Poverty Is Not A Personal Failure

By Tucker Brown

I was recently asked by Loyola’s Pastoral Counseling department to serve as a panel discussant following a talk given by Dr. Ken Pargament, one of the pioneers in the psychology of religion and spirituality. The faculty wanted me to share some reflections on the application of pastoral counseling principles in urban, underserved communities. As I sat with the topic I’d been given to consider, I thought about the way in which people sometimes talk about poverty as a “social problem” and the accompanying assumption that it’s remediable through hard work, education, and programming intended to advance disadvantaged communities. All of which presupposes, it seems to me, that poverty is either a personal failure or a breakdown in the system and that we only need to strengthen the person or tweak the system to overcome it. But what if the system is doing what it’s supposed to? Poverty, then, would really be a form of structural deprivation. A kind of forced starvation (i.e., material, emotional, intellectual, relational) in which so-called underserved communities suffer by necessity while others horde, inherit, and secure — even violently — the world’s resources. This was my line of thinking when I prepared and offered the following remarks:

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I live, work, and play at Jonah House: An intentional peacemaking community founded by Phil Berrigan and Liz McAlister and a few others, who, motivated by faith, believed that it was their moral responsibility to resist every incarnation of violence and oppression. Their resistance often meant risking arrest, putting their lives and their bodies on the line for the sake of bearing witness to equality and justice, love and the way of nonviolence.

As I reflect on the question we’ve been asked to consider — particularly in terms of Dr. Pargament’s point about exploring new domains for therapeutic interventions outside traditional clinical contexts — I do so from this rather radical — and by radical I mean root, or original — tradition of peacemaking.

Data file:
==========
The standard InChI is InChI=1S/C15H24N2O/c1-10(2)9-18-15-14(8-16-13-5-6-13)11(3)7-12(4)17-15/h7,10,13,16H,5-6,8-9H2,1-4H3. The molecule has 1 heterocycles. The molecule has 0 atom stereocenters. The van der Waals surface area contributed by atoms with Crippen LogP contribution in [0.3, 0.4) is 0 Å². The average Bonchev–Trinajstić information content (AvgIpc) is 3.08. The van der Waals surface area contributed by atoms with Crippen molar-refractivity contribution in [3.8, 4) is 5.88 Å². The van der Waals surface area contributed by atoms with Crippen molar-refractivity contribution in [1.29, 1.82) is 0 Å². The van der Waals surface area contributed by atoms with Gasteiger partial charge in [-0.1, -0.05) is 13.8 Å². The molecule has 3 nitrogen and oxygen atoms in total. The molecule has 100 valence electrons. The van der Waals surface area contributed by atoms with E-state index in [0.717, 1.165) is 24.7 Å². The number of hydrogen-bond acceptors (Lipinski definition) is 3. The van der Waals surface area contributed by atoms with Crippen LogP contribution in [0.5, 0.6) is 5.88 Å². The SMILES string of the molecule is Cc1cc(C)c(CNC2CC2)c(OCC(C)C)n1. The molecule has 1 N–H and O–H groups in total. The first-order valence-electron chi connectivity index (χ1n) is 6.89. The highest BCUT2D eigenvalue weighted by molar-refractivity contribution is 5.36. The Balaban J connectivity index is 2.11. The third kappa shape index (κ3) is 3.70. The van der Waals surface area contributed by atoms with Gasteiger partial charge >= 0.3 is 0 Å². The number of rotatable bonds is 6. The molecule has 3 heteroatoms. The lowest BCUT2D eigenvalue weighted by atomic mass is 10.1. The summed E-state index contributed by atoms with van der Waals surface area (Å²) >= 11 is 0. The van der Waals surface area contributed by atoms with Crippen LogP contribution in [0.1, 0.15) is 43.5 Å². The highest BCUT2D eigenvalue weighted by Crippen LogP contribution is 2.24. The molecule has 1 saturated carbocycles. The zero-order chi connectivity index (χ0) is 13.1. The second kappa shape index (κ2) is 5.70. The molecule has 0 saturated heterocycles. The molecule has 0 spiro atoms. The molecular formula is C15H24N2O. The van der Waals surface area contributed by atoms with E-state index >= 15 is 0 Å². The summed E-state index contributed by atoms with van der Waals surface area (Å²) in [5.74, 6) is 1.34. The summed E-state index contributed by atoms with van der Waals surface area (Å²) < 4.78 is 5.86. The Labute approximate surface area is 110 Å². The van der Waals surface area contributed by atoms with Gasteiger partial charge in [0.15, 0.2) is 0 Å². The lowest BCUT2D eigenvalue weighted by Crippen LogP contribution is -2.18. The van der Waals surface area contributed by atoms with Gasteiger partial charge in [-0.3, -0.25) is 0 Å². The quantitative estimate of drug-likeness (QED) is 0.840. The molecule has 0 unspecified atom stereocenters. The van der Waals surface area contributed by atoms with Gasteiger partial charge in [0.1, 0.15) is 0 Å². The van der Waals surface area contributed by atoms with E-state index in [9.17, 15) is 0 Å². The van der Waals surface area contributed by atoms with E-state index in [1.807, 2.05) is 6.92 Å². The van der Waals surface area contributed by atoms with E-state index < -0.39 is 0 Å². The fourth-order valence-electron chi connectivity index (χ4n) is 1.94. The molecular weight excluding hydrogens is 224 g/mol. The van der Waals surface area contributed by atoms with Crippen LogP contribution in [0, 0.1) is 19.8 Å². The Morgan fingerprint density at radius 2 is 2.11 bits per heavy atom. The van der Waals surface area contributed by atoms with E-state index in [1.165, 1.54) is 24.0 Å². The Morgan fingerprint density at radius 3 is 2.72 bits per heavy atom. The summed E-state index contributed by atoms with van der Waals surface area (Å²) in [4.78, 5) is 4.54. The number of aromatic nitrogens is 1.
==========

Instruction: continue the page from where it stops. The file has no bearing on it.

In discussing underserved communities, I think it’s important to begin by examining how we understand economic and social disparities. I would like to suggest that the pervasiveness of poverty, in all its forms, is not a failure of our systems, but a reflection of their proper functioning. In other words, underserved communities are a necessary consequence of social systems intended to advance, preserve and secure access to wealth and well-being based on certain identities like race, in particular whiteness, as well as educational background, social class and capital, profession, geography, gender, sexuality, and language. To name only a few.

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As spiritually-integrated helping professionals, I believe we uniquely experience a moral imperative to resist these and other injustices and to accept the risks of doing so. But what are we willing to risk to transform the systems and institutions that perpetuate and preserve structural disparities? And if we believe that, as a principle of pastoral counseling and as Dr. Pargament pointed out, the therapeutic relationship initiates a spiritual dimension, what would it mean for us to hold and participate in this sacred space, especially in our work with underserved communities and clients, outside the clinical context?

My decision to join Jonah House grew out of my personal and professional struggle to address these questions. As I worked with clients from underserved communities, first in Baltimore and then in New Mexico and Oregon, I was confronted with the matter of my moral responsibility to help change the injustices that necesitated their poverty, whether material, emotional, or educational. I came to the conclusion that an individual therapeutic relationship, for me, wasn’t sufficient. That I was called to another way.

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At Jonah House we care for a once-neglected 22 acre cemetery, 8 acres of which is a forest patch that offers beautiful greenspace in an otherwise treeless neighborhood withering from violence, addiction, and other symptoms of structural inequality. We run a food pantry, host student groups, and organize social justice actions in the city and elsewhere. In all that we do, though we fall short of the mark, we try to co-create a healing presence and kindle the spiritual dimension that’s the heart, body and wisdom of therapeutic encounter.

I’m not suggesting that the life I lead is an exemplar everyone should follow to realize transformative social change. And I will add that I’m still, and always will be, considerably more privileged than my neighbors in West Baltimore — in spite of my good intentions to live in solidarity with them. The risks I take are choices and theirs are not.

But I do believe, to paraphrase the Jesuit Dean Brackley, that by resisting a world obsessed with wealth, security, upward mobility and prestige, I’m able to see more clearly how that world — its values and the disparities these values necessitate — engenders and preserves underserved communities and the kinds of struggles they suffer with daily.

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This clarity invites me to live differently. And it’s a constant challenge, particularly to my privilege and the ways I benefit from systems intended to reinforce whiteness, maleness, and formal education. The challenge comes to me as a question, like a koan, whenever I interact with others in my community: What might I risk so that you don’t have to live at risk every moment of your life?

I leave you with that question to consider.

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